Our workplaces impact our well-being more than we realize. A good work environment fills us with inspiration, energy, respects our boundaries, and gives us a sense of purpose. However, a toxic work environment drains our energy, makes us feel hopeless, invalidates our boundaries, and destroys our self-esteem. This entry will explore what a toxic work environment is and give you five strategies to help you manage its impact.
It is a place in which our being, either who we are as a person or who we are in the workplace, is being invalidated. This can come up as crossing our boundaries by consistently calling us or sending us emails at all times. In this work environment, we are assigned or take on responsibilities that are not ours. It is a place where guilt, shame, and gossip are used to keep us under control. Also, we feel like we can’t move forward or grow in the company. This experience can also impact our physical health by creating muscle aches, difficulty sleeping, gastrointestinal problems, and even skin conditions. It can also affect our emotional health, making us more irritable, creating low self-esteem, feeling high levels of sadness or making us feel hopeless and helpless
You can also look for support on online groups, either on Facebook or Instagram. You can find groups where they share advice and support people who are going through a toxic work environment. It is not always possible to change jobs, but it is crucial to find a way to manage it. One important thing to mention is that you probably won’t find groups that are called “groups for people in a toxic work environment.” However, you can find groups that support important skills such as how to apply mindfulness at work. You can also find support groups for setting boundaries, support groups for people starting in the work field, or work management skills. I invite you to look for these groups; you will find people willing to listen to you in this process!
Sometimes, you will have to learn how to respect your own boundaries. An example of this can be that you might have a habit of eating at your desk because you have a heavy workload. In this case, how about trying to take your whole lunch hour? Other ways to honor your boundaries can be to take your medical leave when you are not feeling well. These are all boundaries within your employee or employer’s rights, and it is essential to remind yourself that they exist and that you have the right to use them when necessary.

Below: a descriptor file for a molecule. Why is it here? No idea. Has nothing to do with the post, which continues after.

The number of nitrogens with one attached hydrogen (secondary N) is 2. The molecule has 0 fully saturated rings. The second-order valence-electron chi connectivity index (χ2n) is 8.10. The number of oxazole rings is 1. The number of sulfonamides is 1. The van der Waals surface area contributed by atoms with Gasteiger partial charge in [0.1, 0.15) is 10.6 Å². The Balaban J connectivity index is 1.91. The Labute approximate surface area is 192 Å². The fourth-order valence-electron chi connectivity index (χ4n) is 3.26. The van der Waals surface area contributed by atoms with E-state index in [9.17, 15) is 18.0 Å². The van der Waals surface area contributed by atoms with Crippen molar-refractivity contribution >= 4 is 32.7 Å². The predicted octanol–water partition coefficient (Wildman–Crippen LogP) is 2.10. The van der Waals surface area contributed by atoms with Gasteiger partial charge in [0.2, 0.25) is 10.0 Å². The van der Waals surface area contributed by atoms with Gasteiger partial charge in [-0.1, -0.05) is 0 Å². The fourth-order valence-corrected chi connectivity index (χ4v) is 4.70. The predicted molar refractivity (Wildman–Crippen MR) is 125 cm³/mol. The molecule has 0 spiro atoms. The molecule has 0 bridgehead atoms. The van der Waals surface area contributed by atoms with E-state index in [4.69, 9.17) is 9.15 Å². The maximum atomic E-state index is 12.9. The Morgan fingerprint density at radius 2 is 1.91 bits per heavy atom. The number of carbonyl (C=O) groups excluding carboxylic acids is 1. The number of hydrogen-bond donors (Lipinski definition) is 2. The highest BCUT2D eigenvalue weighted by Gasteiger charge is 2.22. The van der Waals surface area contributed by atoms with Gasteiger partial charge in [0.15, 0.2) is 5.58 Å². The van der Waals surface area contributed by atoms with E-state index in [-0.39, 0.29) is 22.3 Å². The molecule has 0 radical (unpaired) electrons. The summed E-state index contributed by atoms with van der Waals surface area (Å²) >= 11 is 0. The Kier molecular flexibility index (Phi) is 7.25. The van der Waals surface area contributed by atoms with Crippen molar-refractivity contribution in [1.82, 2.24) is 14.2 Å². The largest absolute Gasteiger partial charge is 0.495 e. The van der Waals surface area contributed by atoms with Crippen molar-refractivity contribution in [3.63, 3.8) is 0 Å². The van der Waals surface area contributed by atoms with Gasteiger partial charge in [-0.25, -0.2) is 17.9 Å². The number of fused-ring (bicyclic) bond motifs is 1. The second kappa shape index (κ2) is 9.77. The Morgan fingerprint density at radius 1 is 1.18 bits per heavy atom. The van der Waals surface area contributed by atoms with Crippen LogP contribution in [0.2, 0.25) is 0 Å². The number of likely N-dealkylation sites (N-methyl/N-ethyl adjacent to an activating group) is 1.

It is also essential to connect with the why behind our profession that goes beyond finances. I invite you to ask yourself the following questions to reconnect with your purpose: What do I want to change in my community through my work? How am I already making a difference? What values led me to choose this career? Can I remember a time when my profession helped others? How did that experience make me feel? What message can I take away from this? Reconnecting with your “why” can help to bring hope to you as you face your work and deal with the different stimuli you may encounter.
Remember to save money and invest (within your means) to create that dream you want to accomplish. In case you can’t invest money financially, this can be a time to start networking with people who have had a similar career path as yours, and receive guidance on how to continue.
Being able to manage a toxic work environment is a process that takes time. Capitalism and the value we give ourselves through our “productivity” are deeply rooted in our culture. However, it is a process that is possible and brings you closer to even more profound and more satisfying professional career and personal well-being.
If you would like help in this process, I would love to hear from you and be happy to support you, whether through therapy or coaching! My goal is to help you manage a toxic work environment and find more satisfaction in your professional and personal life.
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